Australia has a proud history of invention and innovation. And we’re right to be proud of it.
After all, we’re the nation that brought the world the electronic pacemaker, the ‘black box’ flight recorder, ultrasound and WiFi, to name just a few breakthroughs that have changed the way we perceive the value of technology.
That spirit of innovation shows no sign of abating: Australia is the number one ranked nation globally for technological readiness and ranked sixth in the world for global entrepreneurship. It’s no exaggeration to say innovation is in our cultural DNA.
We have a wonderful platform for continued innovation that can power the economy and see Australia keep punching above its weight on the global stage.
But we must not waste it.
The nature of technology innovation, driven by the global explosion of open source software, is changing – and it’s changing fast.
Open source lets businesses take their place in a global community of developers, allowing them to actively promote innovation by nurturing a culture that values diversity of thought and opinion.
Because the open source community is built on the premise that code should be shared for anyone to download and modify, developers can incorporate the insights of their peers into their own work – streamlining the development process and fast-tracking innovation. Nearly 12,000 open source developers just contributed to powering the first ever flight of the Ingenuity Mars helicopter. You can’t get much more innovative than that.
It is my strong belief that Australia’s ability to innovate quickly – and to keep exporting technology to the rest of the world – will be determined by the degree to which it adopts open source.
It’s fair to say Australia has an ever-growing open source scene.
Huge companies like IAG are already reaping the rewards of an open approach, having turned to open source to modernise and automate the development process to keep pace with ever changing customer needs. Having worked all over APAC and seen the transformative impact of open source elsewhere, it’s fair to say that Australian enterprises have been relatively slow to fully embrace open source.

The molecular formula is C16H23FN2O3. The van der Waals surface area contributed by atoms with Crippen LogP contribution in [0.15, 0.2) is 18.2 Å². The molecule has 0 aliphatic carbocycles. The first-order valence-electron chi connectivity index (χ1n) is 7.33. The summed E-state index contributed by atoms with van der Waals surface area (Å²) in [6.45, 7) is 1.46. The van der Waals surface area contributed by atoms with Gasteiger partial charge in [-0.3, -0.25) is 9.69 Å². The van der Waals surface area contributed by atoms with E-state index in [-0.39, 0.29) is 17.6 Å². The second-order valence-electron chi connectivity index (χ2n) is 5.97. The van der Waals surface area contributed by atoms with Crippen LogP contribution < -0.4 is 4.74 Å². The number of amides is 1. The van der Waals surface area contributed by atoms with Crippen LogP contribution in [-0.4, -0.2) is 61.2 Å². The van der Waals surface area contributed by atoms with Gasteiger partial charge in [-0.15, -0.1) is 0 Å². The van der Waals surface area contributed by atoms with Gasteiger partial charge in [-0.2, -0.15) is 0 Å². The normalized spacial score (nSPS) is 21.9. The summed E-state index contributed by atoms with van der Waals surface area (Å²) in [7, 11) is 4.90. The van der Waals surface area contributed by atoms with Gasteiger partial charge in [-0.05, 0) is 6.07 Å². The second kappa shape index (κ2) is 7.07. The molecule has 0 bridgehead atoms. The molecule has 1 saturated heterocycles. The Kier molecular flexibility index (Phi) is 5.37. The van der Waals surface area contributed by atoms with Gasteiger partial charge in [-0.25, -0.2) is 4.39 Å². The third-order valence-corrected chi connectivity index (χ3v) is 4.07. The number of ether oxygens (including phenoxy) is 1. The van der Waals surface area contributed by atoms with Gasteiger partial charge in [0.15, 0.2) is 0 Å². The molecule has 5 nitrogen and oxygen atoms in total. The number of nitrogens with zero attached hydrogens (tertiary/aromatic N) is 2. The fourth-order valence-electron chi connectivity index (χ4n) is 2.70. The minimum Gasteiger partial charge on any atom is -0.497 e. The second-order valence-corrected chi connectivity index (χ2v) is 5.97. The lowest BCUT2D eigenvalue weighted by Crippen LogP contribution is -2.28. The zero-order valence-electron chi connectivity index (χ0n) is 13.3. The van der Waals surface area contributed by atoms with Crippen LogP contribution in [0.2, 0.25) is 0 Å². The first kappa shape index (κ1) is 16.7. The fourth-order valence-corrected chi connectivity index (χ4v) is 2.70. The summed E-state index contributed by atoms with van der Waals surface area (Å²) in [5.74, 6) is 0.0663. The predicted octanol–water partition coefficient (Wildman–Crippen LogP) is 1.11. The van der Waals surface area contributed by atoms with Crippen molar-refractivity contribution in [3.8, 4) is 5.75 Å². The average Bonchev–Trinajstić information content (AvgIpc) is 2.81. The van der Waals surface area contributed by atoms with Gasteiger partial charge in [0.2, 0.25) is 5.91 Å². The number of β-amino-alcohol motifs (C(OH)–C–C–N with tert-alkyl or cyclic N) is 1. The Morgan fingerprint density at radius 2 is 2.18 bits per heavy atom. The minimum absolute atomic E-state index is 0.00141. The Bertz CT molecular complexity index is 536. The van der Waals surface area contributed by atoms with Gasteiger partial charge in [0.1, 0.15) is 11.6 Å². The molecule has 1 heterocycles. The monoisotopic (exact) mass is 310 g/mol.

As a nation we have adopted a largely conservative outlook to technology development that has hinged on a “watch and wait” approach.
Australian businesses have, on the whole, assessed the impact of enterprise technology in other markets and then plotted a strategy to follow. That mindset has served Australia well, up to a point.
But the game has changed. The bottom line is that if conservatism continues to rule at the expense of widespread open source adoption, it will act as a brake on Australia’s ability to innovate at speed and compete.
Challenges to address
There are, of course, other factors why Australia has not yet made the most of the open source opportunity.
Firstly, a shortage of skilled IT professionals remains a major challenge.
RMIT Online analysis claims Australia needs 156,000 new technology workers by 2025 to ensure economic growth is not slowed by a shortage of skills. Increasing participation in STEM subjects in Australian schools remains a huge challenge, compounded by the fact that a significant proportion of classes are being taught by teachers outside of their field of expertise.
As a nation we need cohesive action to educate and prepare a new generation of innovators with the skills to compete and thrive in an increasingly fast-paced, digital world.
Secondly, misconceptions around the security of open source software are also holding back adoption.
Red Hat research from 2020 has shown that perceived security risk is the main barrier to enterprise adoption. However, the same report for 2021 found that for enterprises using open source, security is regarded as a top benefit. Security is utterly critical for every organisation, but assessments must be rational and fact-based, or we risk further hampering the transformative power of open source on Australian businesses.
Every organisation with a clear market opportunity runs the risk of being disrupted by nimble, agile players who will deliver traditional services in a better way. The next disruptor is right around the corner and it’s more than likely they will be accelerating innovation with open source.
When it comes to innovation, speed really is everything. Only by adopting a more open approach to tech development can Australia take full advantage of the talent and resourcefulness it has at its fingertips. And that will unlock a new wave of innovation that will enhance every part of Australian society.
- Sam Hunt is VP of APAC at GitHub